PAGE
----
Bennie Gatto is the Carl Ripken of chain gang crews.
The spry 83-year-old is in his 47th year of volunteering along the sidelines of high school football games working the yardage chains and down markers. While Gatto is versatile at every function on the chain gang, his duty of choice these days is handling the clip that is attached to the chain to the closest 5-yard line marker when officials call for a measurement.
“It’s great seeing the kids play,” Gatto said.
Gatto hasn’t watched a high school game from the bleachers since the late 1960s.He started volunteering at East Union High when his son Jim played end for the Lancers. Since he started walking the sidelines in 1970, Gatto has missed only two games.
There’s little doubt Gatto is a die-hard Lathrop High Spartans fan. The former Lathrop mayor was among those who lobbied for years to secure a high school for Lathrop.
But he’ll concede he’s neutral when it comes to East Union High and Lathrop High. It’s understandable due to his 40-year involvement with EU. At East Union, he played a big role in getting the Boosters started as well while both Gatto and his wife Joyce are credited with starting the EU crab feed that still ranks as the Boosters’ most successful fundraiser each year. And when Lathrop High opened he helped the Spartans launch the Boosters club.
If you doubt the Lathrop community doesn’t appreciate the work Gatto has done on behalf of the collective residents of the city and its yoiuth, consider this: Lathrop High named the football turf the Bennie Gatto Field.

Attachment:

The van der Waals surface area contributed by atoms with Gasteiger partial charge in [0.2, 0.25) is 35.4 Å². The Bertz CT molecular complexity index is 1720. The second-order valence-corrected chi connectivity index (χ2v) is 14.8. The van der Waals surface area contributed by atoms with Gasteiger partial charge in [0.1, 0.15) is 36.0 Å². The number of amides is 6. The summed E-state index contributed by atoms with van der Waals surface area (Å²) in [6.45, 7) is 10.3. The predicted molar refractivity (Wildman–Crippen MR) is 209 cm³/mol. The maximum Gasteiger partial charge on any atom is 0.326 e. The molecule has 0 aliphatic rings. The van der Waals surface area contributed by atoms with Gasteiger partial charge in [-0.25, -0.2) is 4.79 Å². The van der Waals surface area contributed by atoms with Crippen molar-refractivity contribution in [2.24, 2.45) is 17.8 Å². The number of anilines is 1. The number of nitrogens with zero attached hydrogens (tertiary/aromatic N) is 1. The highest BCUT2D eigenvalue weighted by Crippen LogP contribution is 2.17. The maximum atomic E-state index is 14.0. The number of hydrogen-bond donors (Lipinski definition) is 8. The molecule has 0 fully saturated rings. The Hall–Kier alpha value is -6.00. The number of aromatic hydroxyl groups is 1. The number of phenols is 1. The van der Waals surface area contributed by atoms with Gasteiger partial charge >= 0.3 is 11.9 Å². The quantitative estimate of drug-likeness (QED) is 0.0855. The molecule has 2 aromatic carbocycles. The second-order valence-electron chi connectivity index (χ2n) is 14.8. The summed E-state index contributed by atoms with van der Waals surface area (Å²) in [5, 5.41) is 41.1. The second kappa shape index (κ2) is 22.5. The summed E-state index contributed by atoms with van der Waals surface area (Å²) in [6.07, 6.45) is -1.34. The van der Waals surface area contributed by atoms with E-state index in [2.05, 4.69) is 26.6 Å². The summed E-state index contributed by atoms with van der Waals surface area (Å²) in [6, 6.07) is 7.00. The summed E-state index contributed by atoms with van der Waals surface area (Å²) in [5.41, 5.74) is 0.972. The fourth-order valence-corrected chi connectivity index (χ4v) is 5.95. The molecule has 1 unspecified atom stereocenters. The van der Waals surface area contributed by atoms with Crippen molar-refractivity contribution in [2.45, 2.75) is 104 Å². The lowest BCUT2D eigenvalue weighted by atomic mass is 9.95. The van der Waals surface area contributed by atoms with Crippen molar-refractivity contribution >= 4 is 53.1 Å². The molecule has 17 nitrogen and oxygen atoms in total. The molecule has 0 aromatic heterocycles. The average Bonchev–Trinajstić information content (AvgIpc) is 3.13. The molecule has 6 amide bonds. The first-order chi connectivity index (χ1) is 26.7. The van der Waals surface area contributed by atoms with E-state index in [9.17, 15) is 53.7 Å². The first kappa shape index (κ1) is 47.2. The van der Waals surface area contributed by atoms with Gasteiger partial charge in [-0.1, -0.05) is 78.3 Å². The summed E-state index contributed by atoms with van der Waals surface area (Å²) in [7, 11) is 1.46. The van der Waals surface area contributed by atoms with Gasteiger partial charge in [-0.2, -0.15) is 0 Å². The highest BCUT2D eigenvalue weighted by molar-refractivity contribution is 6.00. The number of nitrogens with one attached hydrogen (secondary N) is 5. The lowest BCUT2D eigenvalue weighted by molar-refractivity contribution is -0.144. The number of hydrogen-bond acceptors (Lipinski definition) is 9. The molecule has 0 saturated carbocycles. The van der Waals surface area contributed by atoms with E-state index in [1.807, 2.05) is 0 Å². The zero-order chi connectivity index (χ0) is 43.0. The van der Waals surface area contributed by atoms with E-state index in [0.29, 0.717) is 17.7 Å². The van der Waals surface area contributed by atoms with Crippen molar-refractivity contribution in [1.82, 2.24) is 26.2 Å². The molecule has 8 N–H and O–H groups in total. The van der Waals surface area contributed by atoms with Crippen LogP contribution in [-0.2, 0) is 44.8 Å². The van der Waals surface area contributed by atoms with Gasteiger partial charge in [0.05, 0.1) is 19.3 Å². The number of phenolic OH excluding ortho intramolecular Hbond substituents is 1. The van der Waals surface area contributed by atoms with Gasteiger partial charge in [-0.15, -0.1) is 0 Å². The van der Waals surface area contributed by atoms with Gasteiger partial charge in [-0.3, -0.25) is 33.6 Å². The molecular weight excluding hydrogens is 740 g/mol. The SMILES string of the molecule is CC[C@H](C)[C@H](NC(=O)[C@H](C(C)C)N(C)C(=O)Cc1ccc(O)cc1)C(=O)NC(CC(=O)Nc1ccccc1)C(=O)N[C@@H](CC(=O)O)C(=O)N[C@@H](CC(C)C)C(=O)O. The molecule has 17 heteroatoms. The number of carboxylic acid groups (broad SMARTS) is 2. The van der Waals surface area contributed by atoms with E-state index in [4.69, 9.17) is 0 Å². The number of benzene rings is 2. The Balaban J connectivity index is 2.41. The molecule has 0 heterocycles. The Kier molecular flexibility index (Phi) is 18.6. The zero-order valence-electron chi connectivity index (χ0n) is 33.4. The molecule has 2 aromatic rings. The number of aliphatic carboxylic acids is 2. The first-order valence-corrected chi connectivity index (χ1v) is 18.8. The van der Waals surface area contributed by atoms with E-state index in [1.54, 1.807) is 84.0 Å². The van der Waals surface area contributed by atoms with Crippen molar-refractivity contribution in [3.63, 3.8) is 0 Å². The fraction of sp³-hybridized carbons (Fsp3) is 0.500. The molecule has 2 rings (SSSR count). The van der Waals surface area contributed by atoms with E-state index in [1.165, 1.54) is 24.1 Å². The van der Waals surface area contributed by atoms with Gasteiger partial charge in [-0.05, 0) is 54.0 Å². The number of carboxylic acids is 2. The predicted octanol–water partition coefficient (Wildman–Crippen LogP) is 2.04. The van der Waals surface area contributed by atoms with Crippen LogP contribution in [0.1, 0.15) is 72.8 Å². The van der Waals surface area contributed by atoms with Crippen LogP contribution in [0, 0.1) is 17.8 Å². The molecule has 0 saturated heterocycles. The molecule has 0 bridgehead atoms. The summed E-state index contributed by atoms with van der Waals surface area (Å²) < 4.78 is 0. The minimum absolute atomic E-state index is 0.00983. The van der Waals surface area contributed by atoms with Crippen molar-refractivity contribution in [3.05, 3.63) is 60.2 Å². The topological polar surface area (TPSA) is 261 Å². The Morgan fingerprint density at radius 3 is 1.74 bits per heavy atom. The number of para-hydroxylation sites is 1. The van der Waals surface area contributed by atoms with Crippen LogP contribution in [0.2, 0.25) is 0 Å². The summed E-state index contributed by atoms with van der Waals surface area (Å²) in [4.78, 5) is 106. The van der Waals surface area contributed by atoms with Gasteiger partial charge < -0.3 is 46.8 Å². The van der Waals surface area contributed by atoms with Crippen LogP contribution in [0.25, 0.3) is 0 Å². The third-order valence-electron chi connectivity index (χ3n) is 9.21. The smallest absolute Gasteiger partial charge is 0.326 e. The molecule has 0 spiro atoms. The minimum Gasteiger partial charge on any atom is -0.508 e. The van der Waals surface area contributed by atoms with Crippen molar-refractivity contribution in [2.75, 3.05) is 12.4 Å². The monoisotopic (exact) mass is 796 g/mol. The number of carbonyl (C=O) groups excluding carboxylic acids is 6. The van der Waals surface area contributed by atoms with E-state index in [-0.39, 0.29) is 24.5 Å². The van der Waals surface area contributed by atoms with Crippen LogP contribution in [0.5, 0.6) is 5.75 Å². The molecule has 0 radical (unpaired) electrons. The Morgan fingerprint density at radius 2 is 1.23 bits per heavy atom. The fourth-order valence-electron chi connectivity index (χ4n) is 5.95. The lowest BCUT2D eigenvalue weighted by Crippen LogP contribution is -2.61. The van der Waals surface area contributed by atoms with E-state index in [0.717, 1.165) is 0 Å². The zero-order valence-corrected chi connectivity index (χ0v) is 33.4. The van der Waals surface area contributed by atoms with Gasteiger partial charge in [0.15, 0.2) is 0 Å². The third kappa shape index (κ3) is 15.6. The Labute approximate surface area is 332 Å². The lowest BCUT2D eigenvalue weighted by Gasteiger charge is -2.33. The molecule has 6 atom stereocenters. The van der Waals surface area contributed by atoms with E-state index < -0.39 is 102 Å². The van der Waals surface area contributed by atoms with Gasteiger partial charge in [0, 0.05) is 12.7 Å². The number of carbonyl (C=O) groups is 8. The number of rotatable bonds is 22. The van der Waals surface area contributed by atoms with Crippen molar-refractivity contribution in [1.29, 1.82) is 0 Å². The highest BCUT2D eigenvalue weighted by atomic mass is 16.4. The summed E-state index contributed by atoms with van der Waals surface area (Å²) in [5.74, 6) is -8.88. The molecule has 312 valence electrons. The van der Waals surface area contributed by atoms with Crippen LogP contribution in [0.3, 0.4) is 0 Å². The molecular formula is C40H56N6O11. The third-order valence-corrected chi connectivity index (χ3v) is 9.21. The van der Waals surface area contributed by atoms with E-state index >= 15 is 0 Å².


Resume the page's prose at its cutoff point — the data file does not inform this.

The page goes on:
Gatto played football at Manteca High for a year as a “skinny, 119-pound dripping wet” end. He enlisted in the Navy and served from 1947 to 1957 during which time he earned his GED.
He worked for 32 years at Best Fertilizer that later was bought by J.R. Simplot. He never was absent for a single day.
Gatto served on the first Lathrop City Council elected in 1989 when residents voted to become an incorporated city. During his eight-year tenure on the council he became Lathrop’s second mayor. He also has served more than 14 years on the Lathrop Planning Commission.
He served 22 years as a volunteer firefighter and served on the Lathrop-Manteca Fire District board from 1981 to 2010 including six years as chairman.
He has served on the Manteca District Ambulance board as well as the now-defunct Lathrop Water District Board. Gatto was inducted into the Manteca Hall of Fame in 2001 for his tireless community service.
He recalls working with Jack Gatto during high school games where his nephew officiated and he worked the chain gang. Jack Gatto went on to officiate college football for 30 years in the NCAA Division II and I-A before working three years as an NFL referee.
He’s watched other high school sports besides football over the years. His only other sport-related volunteer game work was on behalf of Turlock High a few years ago. He served as a timer for water polo matches while his grandson Clint Faria competed for the Bulldogs.
How long does Gatto intend to keep working the chain gang at Lathrop High’s home games?
“Until they carry me off the field,” was his reply.